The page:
Pen and Paper

Pilot Kakuno Review

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I’ve mentioned this several times and I will say this again: the Pilot Kakuno is my first fountain pen and I will love it forever for drawing me into fountain pens. I originally discovered this pen through the Pen Addict’s Top 5 pens list. It has now dropped off because Brad decided its experience was too similar to the Metropolitan. I disagree and think it deserved its own spot on the list, but no matter. The list is still perfectly fine, no complaints. This review will be slightly biased because I love this pen so much, but I will try to be as objective as possible.




This pen comes in 10 different colors; six with a gray barrel and bright colored caps (and gray) and four with a white barrel and pastel colored caps. This pen is marketed towards Japanese schoolchildren and the design reflects that. Both the cap and the barrel have holes for safety (in case the children chew on it and accidentally gets it stuck in their mouths.)

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The pen’s section, a translucent gray plastic, is molded into a triangular shape similar to the Lamy Safari, but with no hard edges. This shape is meant to help children learn how to hold their pens properly. Since my grip was quite wrong, I found this helpful and the proper grip also helped me improve my cursive. Another benefit of the translucent barrel is, if you use the pen with ink cartridges or a clear convertor, you can see the ink level and know when it’s low. (I’m using a CON-20, so I don’t get this benefit.)

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It has an overall has an hexagonal shape to prevent it from rolling away. The cap has a notch on it, also to prevent it from rolling away. The top part of the cap has a slight depression, probably for easier cap removal.

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This is a Pilot cartridge/converter pen that accepts Pilot’s cartridges and Pilot’s CON-20, CON-50 and, apparently, the CON-70 if you have a newer model without ridges in the back of the barrel. I have not tested this out, but I’ve seen several accounts of this and I’m inclined to believe it. This pen cannot use international cartridges because Pilot has their own sizes.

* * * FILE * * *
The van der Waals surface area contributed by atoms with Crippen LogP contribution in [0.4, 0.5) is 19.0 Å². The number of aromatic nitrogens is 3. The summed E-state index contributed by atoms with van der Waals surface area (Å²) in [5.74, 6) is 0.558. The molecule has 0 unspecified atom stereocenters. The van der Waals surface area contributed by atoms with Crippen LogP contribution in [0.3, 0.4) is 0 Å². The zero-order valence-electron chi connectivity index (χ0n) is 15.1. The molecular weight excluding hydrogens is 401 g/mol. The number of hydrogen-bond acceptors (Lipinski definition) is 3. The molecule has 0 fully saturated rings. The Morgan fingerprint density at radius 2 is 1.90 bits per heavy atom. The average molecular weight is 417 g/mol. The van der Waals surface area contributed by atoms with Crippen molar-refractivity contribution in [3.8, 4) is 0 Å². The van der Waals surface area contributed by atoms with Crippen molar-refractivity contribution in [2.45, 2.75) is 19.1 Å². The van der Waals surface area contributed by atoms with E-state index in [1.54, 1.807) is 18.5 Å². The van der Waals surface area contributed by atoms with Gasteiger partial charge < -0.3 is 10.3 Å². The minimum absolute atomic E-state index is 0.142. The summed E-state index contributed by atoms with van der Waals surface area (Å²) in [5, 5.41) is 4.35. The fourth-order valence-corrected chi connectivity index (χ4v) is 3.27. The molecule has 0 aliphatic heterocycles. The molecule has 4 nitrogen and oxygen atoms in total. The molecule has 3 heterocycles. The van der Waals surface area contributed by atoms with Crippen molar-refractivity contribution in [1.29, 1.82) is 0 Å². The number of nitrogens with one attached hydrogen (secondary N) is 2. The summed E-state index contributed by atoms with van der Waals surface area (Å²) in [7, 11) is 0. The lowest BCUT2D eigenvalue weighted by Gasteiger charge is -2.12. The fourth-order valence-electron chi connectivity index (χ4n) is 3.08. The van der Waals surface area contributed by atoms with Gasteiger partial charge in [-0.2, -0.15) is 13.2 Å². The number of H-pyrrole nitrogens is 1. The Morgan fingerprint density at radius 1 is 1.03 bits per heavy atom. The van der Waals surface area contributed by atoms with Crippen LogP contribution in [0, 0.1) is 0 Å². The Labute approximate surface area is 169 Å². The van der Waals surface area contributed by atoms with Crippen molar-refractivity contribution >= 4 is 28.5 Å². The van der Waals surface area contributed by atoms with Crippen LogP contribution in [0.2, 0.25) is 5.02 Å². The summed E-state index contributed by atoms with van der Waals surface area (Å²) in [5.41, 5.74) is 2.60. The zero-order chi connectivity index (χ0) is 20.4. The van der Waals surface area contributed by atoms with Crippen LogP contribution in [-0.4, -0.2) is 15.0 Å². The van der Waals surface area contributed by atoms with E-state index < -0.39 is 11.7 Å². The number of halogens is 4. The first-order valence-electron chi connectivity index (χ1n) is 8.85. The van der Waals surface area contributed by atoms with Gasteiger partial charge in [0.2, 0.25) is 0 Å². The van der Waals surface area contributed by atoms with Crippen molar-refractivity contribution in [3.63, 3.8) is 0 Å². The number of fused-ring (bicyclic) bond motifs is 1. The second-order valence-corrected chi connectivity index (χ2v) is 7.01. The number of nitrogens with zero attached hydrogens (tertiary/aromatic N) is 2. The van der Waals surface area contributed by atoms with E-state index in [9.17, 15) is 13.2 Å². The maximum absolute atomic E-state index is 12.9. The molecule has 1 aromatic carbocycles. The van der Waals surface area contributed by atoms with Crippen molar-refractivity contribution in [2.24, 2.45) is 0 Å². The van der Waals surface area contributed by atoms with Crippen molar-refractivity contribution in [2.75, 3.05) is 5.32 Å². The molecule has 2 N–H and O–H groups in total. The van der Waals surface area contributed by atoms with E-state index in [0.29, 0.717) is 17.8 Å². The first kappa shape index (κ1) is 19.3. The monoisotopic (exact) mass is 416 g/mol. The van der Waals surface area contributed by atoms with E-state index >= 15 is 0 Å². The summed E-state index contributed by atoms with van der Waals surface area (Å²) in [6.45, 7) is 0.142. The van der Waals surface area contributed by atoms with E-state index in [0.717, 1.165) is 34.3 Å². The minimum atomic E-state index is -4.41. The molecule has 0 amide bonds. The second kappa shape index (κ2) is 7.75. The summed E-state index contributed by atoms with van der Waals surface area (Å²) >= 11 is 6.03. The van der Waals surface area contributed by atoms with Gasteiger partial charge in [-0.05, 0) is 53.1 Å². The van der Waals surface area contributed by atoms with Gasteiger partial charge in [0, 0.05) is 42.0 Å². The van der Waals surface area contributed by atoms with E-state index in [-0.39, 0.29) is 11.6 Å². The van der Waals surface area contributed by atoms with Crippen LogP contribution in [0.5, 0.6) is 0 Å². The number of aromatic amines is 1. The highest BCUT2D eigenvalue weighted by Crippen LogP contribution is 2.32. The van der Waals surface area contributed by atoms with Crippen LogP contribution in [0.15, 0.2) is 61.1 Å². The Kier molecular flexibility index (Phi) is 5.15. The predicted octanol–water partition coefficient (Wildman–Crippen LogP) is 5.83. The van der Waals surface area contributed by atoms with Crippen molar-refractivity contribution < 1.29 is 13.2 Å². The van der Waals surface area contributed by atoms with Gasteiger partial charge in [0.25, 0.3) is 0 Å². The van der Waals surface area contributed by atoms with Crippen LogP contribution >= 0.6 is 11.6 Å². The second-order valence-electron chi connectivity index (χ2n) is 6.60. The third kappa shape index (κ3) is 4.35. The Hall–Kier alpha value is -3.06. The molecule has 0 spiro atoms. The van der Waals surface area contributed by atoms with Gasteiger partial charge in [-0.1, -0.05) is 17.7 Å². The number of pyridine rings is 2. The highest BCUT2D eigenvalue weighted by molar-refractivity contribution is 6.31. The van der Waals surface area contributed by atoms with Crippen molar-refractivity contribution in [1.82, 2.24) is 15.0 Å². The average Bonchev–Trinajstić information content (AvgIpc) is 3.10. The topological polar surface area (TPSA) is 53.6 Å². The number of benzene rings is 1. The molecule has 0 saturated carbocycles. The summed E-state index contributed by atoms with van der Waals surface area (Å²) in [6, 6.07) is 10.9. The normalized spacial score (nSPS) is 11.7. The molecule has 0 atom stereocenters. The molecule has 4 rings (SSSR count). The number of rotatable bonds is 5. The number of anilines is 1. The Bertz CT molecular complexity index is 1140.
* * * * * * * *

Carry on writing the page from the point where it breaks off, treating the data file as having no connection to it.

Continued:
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Because it is all plastic, it could probably be converted into an eyedropper. However, you’d need to figure out how to plug in the holes in the back of the barrel.

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The best design element, in my opinion, is the smiley face on the nib. It’s adorable. Otherwise, it is a pretty standard stainless steel nib.

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Overall, the design is very functional, very straight forward. It is the perfect introductory pen because it explains itself. Just pop in the cartridge and go. It is well-designed and kid-friendly. Plus, did I mention the smiley-faced nib?


This comes in either a Fine or a Medium nib. I have the Fine and I love it. As is typical with Pilot pens, the nib wrote perfectly right out of the box. It is wonderfully fine. It is smooth. I’ve used it for over half a year and it has held up well. Still writes really smoothly. I would say it is neither wet nor dry, though it leans towards the dry end because it is a fine fine nib. (Japanese fine.) I have not had any problems with skipping or hard starts, unless I leave it for a long time without using it. I’m completely satisfied.


I recommend this pen to beginners and seasoned fountain pen users alike. It is so fun and functional. A workhorse, portable pen that won’t cost you more than 15 dollars. It may look childish if you work in a more conservative environment. Okay, it will look a little childish anywhere. Still, if you don’t worry about those things and appreciate how endearing this pen is, you should try it! You can get this pen at Jet Pens for $13.75. Hope this review was helpful!



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